GOLDEN, Colo. (VN) — A heart-rate-based power calculator, a 1,250-gram wheelset with a power meter and a power-comparison website are among the upcoming offerings from Saris, the company behind the popular PowerTap and CycleOps brands.

Coming in August, the PowerTap G3 is a 325-gram power-meter hub that has wider flanges but a smaller overall profile than previous PowerTap models. Selling for $1,299, the G3 houses the majority of its electronics, plus the battery and the antenna, in the replaceable end cap. The strain measurement components are still in the hub. When PowerTaps fail, typically it’s the electronics that go. This new design allows a quick fix, as the company can mail out a new cap to customers.

The G3 hub can be built up with either 45mm (left) or 65mm (right) carbon rims from Enve. The 45mm set weighs 1,250 grams and will sell for $2,999.

Perhaps more impressive than the new hub are the new wheelset options into which the G3 hub can be built. Using ENVE 45mm and 65mm carbon tubular and clincher rims, CycleOps will be selling G3 carbon-rim wheelsets for $2,999 and alloy-rim wheelsets for $1,399.

The 440-gram Pro hub, which has dropped in price to $799, will also be sold as a wheelset with alloy rims for $999.

Weighing in at 1,250 grams, the G3 45 wheelset is a few grams heavier than Mavic’s new Cosmic Carbone Ultimate but a few grams lighter than a Zipp 404 set.

“One of the reasons we choose ENVE was the weight savings,” said CycleOps brand manager Jesse Bartholomew, who pointed out that adding a crank-based power meter will add at least 250 grams to any bike.

PowerTap’s current high-end model, the SL+, is being eliminated from the lineup.

Scheduled to be released in October, the $199 PowerCal computer head converts heart-rate data to a power reading. How, you ask? The unit uses data from a graded power test, transferred from a computer via a ANT+ USB stick, to calibrate. Then it calculates how much work you’re doing in watts and kilojoules based on your heart rate.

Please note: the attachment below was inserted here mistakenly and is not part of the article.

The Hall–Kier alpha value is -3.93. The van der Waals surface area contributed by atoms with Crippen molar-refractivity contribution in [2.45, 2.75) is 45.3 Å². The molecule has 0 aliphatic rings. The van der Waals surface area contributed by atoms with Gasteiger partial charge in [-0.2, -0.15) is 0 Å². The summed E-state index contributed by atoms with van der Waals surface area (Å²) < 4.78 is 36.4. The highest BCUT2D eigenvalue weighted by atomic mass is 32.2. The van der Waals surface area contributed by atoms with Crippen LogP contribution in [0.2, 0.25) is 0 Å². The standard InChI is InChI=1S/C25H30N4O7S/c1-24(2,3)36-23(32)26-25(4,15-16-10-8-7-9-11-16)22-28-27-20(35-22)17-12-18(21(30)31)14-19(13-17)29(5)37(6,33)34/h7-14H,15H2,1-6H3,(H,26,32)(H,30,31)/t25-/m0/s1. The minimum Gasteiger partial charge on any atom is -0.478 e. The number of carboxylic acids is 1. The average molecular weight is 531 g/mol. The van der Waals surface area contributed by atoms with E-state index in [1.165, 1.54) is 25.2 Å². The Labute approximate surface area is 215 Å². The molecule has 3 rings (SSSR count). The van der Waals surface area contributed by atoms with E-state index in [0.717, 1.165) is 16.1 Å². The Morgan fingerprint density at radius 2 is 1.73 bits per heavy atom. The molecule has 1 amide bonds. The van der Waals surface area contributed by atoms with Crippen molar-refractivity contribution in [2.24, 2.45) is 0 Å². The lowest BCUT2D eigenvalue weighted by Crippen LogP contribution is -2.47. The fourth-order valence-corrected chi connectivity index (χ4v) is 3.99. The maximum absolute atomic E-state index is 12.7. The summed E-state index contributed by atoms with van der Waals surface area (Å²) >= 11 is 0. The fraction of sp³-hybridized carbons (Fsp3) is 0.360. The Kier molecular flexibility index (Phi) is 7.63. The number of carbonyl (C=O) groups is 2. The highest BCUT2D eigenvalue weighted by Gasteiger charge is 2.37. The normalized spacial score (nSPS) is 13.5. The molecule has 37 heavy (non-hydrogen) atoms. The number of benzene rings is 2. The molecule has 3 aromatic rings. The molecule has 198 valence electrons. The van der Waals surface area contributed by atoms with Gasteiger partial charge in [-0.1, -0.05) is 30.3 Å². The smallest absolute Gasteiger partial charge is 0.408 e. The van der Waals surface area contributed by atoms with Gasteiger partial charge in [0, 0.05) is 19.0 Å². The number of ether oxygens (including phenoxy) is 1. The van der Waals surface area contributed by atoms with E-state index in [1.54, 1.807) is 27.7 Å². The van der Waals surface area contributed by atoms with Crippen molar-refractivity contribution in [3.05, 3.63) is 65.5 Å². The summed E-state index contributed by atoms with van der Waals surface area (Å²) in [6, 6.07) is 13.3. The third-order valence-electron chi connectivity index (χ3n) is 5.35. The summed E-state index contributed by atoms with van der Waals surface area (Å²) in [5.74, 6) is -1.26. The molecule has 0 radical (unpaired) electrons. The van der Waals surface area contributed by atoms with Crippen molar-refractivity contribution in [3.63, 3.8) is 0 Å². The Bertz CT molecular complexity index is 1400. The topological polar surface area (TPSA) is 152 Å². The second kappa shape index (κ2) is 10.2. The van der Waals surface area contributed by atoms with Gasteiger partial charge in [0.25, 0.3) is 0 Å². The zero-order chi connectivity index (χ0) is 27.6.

The PowerCal will be compatible with any ANT+ power display.

“The cool thing about the PowerCal is that it provides one unit of measurement across a variety of activities, whether it’s running or yardwork. Our accuracy should be about 5 percent, but we are working with CU-Boulder to determine accuracy,” Bartholomew said.

Finally, in November, the company intends to have two new cycle computers, including a version with GPS. The $169 Joule features upgrades from the company’s 2.0 — it’s cheaper, smaller and easier to navigate — but with much of the same data (TSS, historic reporting, customizable dashboard and more). Its battery life is 300-400 hours.

The $269 Joule GPS is similar to a Garmin 500. There are no on-screen maps, just a record of your GPS data. ”We are looking at this first and foremost as a computer for cyclists who train with power,” Bartholomew said. “But we realize GPS data is a valuable feature, especially after the ride.”

The Joule GPS has 18 metrics that are customizable on screen. The battery is rechargeable.

New Saris computers
The Joule GPS at left is similar in function to a Garmin 500, which records geographic information but doesn’t display it on the screen. Photo: Ben Delaney
New year, new look
The new Joule computer is substantially sleeker than the current clunky-looking model. Being ANT+, the PowerTap hubs are compatible with any ANT+ computer, such as a Garmin.
Mount up
The Joule and Joule GPS will come with two mounts: a stem/handlebar attachment and an off-the-bar connection.
The Enve of the neighborhood
The G3 hub can be built up with either 45mm (left) or 65mm (right) carbon rims from Enve. The 45mm set weighs 1,250 grams and will sell for $2,999.
In with the G3, out with the SL+
The 325-gram G3 hub (on the left) will replace the SL+ as the company’s top-end power meter. The 440-gram Pro hub remains in the line with a few upgrades.
Heart watts
CycleOps PowerCal delivers an ANT+ power reading based on heart rate. The company is quite cognizant of the variance between heart-rate readings and actual power output — the company’s main products are power meters — but this entry-level product is aimed at riders toying with the idea of tracking wattage for the first time.